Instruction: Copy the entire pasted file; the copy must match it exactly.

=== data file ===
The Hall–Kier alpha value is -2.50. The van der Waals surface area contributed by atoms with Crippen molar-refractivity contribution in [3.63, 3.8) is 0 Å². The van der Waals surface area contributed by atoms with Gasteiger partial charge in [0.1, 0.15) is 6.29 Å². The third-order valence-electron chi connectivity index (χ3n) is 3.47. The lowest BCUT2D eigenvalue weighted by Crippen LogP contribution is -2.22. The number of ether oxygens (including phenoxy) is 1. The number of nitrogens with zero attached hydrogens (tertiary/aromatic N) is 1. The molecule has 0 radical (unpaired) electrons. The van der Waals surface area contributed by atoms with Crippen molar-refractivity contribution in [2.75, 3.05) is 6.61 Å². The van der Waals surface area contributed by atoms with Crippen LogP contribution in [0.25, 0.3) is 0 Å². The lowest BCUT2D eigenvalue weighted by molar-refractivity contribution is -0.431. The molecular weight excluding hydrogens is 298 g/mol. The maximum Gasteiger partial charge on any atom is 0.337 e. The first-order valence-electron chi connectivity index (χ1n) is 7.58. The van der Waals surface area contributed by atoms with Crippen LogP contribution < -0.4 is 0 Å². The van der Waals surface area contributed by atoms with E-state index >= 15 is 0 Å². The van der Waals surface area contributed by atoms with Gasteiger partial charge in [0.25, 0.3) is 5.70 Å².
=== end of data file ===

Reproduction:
The Hall–Kier alpha value is -2.50. The van der Waals surface area contributed by atoms with Crippen molar-refractivity contribution in [3.63, 3.8) is 0 Å². The van der Waals surface area contributed by atoms with Gasteiger partial charge in [0.1, 0.15) is 6.29 Å². The third-order valence-electron chi connectivity index (χ3n) is 3.47. The lowest BCUT2D eigenvalue weighted by Crippen LogP contribution is -2.22. The number of ether oxygens (including phenoxy) is 1. The number of nitrogens with zero attached hydrogens (tertiary/aromatic N) is 1. The molecule has 0 radical (unpaired) electrons. The van der Waals surface area contributed by atoms with Crippen molar-refractivity contribution in [2.75, 3.05) is 6.61 Å². The van der Waals surface area contributed by atoms with Crippen LogP contribution in [0.25, 0.3) is 0 Å². The lowest BCUT2D eigenvalue weighted by molar-refractivity contribution is -0.431. The molecular weight excluding hydrogens is 298 g/mol. The maximum Gasteiger partial charge on any atom is 0.337 e. The first-order valence-electron chi connectivity index (χ1n) is 7.58. The van der Waals surface area contributed by atoms with Crippen LogP contribution < -0.4 is 0 Å². The van der Waals surface area contributed by atoms with E-state index >= 15 is 0 Å². The van der Waals surface area contributed by atoms with Gasteiger partial charge in [0.25, 0.3) is 5.70 Å².